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What's the correct form? If both are correct, what's the difference?

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Quite simply it's "memory," and furthermore you must use "of" - just as with any quantity. ("20 gallons of petrol," "200 baskets of wheat" etc. etc.) –  Joe Blow Jun 14 '11 at 11:21
    
So ... to take this further - did I write two lines of codes, two lines of code, two codes, or two code? –  Job Jun 14 '11 at 15:19
    
Incidentally, it's the convention with SI units (and so presumably non-SI units too) to always leave a space between a value and its units, so I'd suggest doing the same here, i.e. 48 GB. –  Steve Melnikoff Jun 14 '11 at 22:34
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3 Answers 3

up vote 25 down vote accepted

It would have to be 'memory', since computer memory is measurable, not countable. In this particular case, 'memories' would be confusing as well as mistaken, since it would imply that the computer has several distinct memories, kept apart for some reason, and either each is 48GB capacity, or they total 48GB. In my experience, the usual phrase is '48 GB of memory' , to avoid this problem.

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+1 there are two memories: countable - something that you remember (childhood memories) and the other is uncountable - the ability to remember things (memory for names) –  Unreason Jun 14 '11 at 8:45
    
+1. But just to be a bit pedantic, a modern computer architecture actually does have several distinct memories used for different purposes. Registers, caches, and hard drive storage all serve a memory function. Nonetheless, it's understood that RAM is the only technical meaning of computer "memory". –  yamad Apr 30 '12 at 18:11
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It is

The computer has 48GB of memory.

Memories are the contents of one's memory, but I've never heard about contents of computer memory being called memories.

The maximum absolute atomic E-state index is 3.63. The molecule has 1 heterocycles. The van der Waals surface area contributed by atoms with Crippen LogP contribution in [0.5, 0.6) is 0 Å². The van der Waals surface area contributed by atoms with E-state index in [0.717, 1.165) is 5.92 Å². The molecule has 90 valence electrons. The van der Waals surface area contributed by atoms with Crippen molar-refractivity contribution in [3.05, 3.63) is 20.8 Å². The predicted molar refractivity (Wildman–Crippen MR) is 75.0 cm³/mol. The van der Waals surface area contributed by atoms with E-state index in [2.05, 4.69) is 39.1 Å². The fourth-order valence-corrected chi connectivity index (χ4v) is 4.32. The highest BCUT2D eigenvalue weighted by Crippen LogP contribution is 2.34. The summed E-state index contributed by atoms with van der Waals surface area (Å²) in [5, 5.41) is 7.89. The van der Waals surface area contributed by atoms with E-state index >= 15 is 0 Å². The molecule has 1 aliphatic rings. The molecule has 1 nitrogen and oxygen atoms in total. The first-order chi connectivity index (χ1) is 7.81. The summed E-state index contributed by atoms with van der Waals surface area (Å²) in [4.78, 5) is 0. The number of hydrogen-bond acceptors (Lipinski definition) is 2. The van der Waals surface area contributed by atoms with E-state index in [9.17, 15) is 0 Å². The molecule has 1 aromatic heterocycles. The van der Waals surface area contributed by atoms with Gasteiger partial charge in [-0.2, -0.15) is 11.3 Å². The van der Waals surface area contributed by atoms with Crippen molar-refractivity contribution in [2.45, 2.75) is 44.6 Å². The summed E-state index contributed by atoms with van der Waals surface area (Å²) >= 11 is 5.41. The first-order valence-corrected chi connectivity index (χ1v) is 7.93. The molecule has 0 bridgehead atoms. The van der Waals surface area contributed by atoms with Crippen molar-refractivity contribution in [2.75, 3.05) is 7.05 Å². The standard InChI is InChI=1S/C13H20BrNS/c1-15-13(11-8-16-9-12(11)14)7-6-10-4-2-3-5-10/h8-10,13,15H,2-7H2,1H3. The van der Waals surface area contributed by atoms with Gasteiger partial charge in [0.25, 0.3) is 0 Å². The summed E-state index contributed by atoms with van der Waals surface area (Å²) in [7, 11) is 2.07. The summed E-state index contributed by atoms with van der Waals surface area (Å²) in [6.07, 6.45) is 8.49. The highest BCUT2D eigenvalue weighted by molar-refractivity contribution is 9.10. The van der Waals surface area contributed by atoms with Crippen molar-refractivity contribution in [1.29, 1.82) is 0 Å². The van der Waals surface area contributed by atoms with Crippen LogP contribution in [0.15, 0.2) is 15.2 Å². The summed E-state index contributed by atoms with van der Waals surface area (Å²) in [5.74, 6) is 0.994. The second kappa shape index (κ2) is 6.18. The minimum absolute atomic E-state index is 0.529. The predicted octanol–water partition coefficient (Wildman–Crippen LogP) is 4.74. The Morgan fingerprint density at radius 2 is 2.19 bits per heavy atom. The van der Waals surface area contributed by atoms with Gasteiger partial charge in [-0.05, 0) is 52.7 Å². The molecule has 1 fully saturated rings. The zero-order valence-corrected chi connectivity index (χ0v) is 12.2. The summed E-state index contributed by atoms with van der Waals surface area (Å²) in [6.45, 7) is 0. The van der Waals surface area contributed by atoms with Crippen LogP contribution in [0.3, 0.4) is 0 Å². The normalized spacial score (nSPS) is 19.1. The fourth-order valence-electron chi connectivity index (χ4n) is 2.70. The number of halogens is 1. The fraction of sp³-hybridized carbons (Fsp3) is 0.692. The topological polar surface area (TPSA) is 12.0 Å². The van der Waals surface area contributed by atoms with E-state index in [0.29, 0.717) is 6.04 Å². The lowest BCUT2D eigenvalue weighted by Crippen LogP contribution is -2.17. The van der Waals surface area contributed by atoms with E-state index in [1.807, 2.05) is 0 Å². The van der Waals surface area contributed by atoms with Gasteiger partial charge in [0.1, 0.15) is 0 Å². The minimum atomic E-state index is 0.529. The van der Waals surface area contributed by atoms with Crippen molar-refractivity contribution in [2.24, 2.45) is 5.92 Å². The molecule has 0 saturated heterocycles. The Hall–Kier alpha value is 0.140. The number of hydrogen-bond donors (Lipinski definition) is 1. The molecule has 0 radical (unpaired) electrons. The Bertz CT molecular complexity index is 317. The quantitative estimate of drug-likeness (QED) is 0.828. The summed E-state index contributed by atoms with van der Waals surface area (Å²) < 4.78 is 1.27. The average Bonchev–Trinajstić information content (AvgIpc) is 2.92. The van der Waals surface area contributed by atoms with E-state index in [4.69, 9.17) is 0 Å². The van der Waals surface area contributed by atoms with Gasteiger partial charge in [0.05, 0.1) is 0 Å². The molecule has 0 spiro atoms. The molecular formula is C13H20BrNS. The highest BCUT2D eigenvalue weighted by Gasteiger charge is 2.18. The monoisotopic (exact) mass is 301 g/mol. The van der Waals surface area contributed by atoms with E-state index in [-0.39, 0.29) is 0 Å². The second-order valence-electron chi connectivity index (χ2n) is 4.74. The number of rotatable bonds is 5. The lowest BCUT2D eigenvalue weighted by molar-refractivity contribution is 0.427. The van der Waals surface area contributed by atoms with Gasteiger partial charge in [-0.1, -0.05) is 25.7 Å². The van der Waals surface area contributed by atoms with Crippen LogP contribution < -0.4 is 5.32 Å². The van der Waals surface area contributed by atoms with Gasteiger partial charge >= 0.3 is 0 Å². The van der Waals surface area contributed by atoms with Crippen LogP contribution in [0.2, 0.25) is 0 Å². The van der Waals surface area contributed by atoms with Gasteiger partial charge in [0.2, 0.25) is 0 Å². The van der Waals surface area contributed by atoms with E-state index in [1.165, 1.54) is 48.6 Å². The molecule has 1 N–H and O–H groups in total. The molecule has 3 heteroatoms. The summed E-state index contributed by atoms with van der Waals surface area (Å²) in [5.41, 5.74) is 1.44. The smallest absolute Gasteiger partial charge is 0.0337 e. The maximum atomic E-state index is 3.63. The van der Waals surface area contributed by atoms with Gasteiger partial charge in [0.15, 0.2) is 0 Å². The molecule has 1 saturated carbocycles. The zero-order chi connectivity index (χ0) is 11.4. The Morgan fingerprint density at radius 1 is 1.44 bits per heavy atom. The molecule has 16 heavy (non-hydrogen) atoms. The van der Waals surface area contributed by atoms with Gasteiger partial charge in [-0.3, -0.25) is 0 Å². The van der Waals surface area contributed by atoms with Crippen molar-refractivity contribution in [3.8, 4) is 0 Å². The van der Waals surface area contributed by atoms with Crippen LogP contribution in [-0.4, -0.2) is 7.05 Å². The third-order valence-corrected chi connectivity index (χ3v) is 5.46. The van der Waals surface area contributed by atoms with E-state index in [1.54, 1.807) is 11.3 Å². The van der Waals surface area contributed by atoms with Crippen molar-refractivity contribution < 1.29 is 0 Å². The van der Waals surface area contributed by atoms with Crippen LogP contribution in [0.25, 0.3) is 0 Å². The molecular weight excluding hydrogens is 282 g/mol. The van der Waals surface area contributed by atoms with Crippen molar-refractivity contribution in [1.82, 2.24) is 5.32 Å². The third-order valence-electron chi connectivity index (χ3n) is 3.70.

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Probably because there are words which are more specific in this context, so memories would be unnecessarily vague metaphor (as opposed to data, information, program) –  Unreason Jun 14 '11 at 8:48
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That'd be 48 gigabytes of RAM, Random-Access Memory, not Memories.

I don't like it, but it looks like some vendors (Apple and HP) have started dropping Random Access:

http://www.apple.com/why-mac/compare/notebooks.html http://www.shopping.hp.com/laptop

"2GB or 4GB memory" "6GB memory"

Dell still spells it out for you:

http://www.dell.com/us/p/inspiron-15r-combo-mod/pd?oc=fndor05&model_id=inspiron-15r-combo-mod

Memory 3GB3 Dual Channel DDR3 SDRAM at 1333MHz

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"Memory" sounds less technical than RAM, but has the disadvantage of not distinguishing between RAM and hard disk space. –  Andrew Grimm Jun 14 '11 at 9:53
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Regarding dropping the 'of'. Your examples are simply not correct - they are taken from (totally non-grammatical) bullet-point lists. Every single time Apple refers to memory in any normal prose, they say "of memory." You can't omit the "of" when referring to a nondiscrete quantity: simple. (10 gallons of juice, 5 yards of cloth, etc.) The issue of omitting RA from RAM is a separate unrelated issue not germane to Cheng's question. –  Joe Blow Jun 14 '11 at 11:23
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@Andrew - for 10 years at least, it has been very unusual to refer to drives as "memory." Things like disk drives and SSD are just "storage" or "drives." (Disk drives will be gone in a couple years, it is all SSD now.) (Obviously "Hard" has been utterly redundant for what 15 yrs?!!) Memory means memory, live memory. Amongst programmers "doing someting in memory" means specifically doing it live, in the memory, holding a calculation say all in memory all at once -- not using external storage. –  Joe Blow Jun 14 '11 at 11:27
    
Not all computer memory is RAM, it usually is these days, but your suggested replacement is not semantically equivalent. Luckily I don't have enough rep to down vote. *8') –  Mark Booth Jun 14 '11 at 12:55
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